Since 1985

Hello my name is Dr. Daniel B. Kim and I have practiced traditional oriental medicine for over 30 years, specializing in acupuncture, acupressure/cupping, and herbal remedies.  I began my practice in the bay area in 1985. 
We accept most insurance carriers including but not limited to:
Kaiser Permanente | Aetna | ASHP | Blue Cross | Blue Shield | Cigna | Californiacare | Carfarm | Great West | NY Life | Healthnet |

| Prudential |United Healthcare | Landmark | Lifeguard | Workers Compensation | Auto Insurance |

Questions & Answers About Acupuncture
      Information For patients
Q:  What is acupuncture?

A:  Acupuncture is the insertion of fine needles into the body at specific points shown as effective in the treatment of specific health problems.  These points have been mapped by the Chinese over a period of two thousand years.  Recently, electromagnetic research has confirmed their locations.

Q:  How deep do the needles go?

A:  That depends upon the nature of the problem, the location of the points selected, the patient's size, age, and constitution, and upon the acupuncturist's style or school.  Usually, needles are inserted from 1/4 to 1 inch in depth.

Q:  Does it hurt?

A:  If your practitioner has obtained the correct stimulus of the needle, the patient should feel some cramping, heaviness, distention, tingling, or electric sensation either around the needle or traveling up or down the affected meridian, or energy pathway.  In Chinese, acupuncture is bu ton, painless.  Some Western cultures may categorize these sensations as types of pain.  In any case, if you experience any discomfort, it is usually mild.  Patients very rarely complain of any discomfort or pain.

Q:  Are the needles clean?

A:  The best practice among acupuncturists in America today is to use sterilized, individually packaged, disposable needles.  Needles should not be saved or reused for later treatments.  This eliminates the possibility of transmitting a communicable disease by a contaminated needle.

Q:  How does acupuncture work?

A:  Modern Western medicine cannot explain how acupuncture works.  Traditional acupuncture is based on ancient Chinese theories of the flow of Q (Energy) and Xue (Blood) through distinct meridians or pathways that cover the body somewhat like the nerves and blood vessels do.  According to ancient theory, acupuncture allows Qi to flow to areas where it is Deficient and away from where it is Excess.  In this way, acupuncture regulates and restores the harmonious energetic balance of the body.

Q:  Are there different styles of acupuncture?

A:  Yes there are.  Acupuncture originated in China but has spread first to Korea, then Japan, Vietnam, Europe, the British Isles, and America.  In different countries, different styles have developed based on differing opinions as to theory and technique.  Patients should talk to their practitioners about their particular style and learn as much as possible about  the treatment being proposed. 

Q:  Is there anything I need to do before receiving an acupuncture treatment?

A:  Yes, The following suggestions will help you get the maximum benefits from your treatment.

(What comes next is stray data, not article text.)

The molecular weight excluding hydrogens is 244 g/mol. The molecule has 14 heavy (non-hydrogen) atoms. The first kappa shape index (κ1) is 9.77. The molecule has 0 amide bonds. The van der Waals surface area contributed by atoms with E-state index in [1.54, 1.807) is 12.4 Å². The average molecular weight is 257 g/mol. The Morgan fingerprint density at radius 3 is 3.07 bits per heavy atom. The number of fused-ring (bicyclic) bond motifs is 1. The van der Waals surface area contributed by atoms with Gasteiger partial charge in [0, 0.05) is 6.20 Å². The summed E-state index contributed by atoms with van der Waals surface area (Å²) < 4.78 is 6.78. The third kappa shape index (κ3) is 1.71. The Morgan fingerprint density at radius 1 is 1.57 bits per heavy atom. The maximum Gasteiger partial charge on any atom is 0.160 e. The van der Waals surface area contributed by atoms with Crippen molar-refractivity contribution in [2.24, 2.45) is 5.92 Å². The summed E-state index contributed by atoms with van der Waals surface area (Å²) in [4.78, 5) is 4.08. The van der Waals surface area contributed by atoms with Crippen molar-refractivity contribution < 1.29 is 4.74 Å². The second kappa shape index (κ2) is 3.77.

1.  Maintain good personal hygiene to reduce the possibility of bacterial infection.
2.  To prevent loss, do not wear jewelry.
3.  Wear loose clothing.  Women should not wear one-piece dresses.  Avoid wearing tight stockings.
4.  Avoid treatment when excessively fatigued, hungry, full, emotionally upset, or shortly after sex.

Q:  Is there anything I need to do while receiving acupuncture?

A:  Yes, again.

1.  Relax.  There is no need to be frightened.  Ask your practitioner any questions you have along the way so that you can get the most benefit possible from the treatment.
2.  Do not change your position or move suddenly.   If you are uncomfortable, tell your practitioner.
3.  Some people experience dizziness, nausea, cold sweat, shortness of breath, or faintness during treatment.  This often occurs if you are nervous.  Inform your practitioner immediately so he or she can readjust or withdraw the needles.  Also let your practitioner know if you feel an increasing amount of pain or burning sensation during the treatment.
4.  If you find your treatment unbearable at any point, be sure to speak up so that your practitioner can make the proper adjustments or stop the treatment.

Q:  What can I expect after treatment?

A:  you may note a spot of blood at one or more of the needles sites and/or a small bruise could develop.  These should not be harmful, but talk to your practitioner if you are concerned.

Patients often experience the most dramatic results in the first treatment.  Some patients experience an immediate total or partial relief of their pain or other symptoms.  This relief may last or some pain may return.  In a few cases, there may be no immediate relief only to notice the pain diminish over the next couple of days.  Generally, you should expect to feel better.

Q:  What criteria should one use in choosing an acupuncturist?

A:  Patients should ask about where the practitioner trained, how long the training was, how long he or she has been in practice, and what experience the practitioner has had in treating the patient's specific ailment.

Q:  How many treatments will I need?

A:  That depends upon the duration, severity, and nature of your complaint.  You may need only a single treatment for an acute condition.  A series of five to fifteen treatments may resolve many chronic problems.  Some degenerative conditions may require many treatments over time.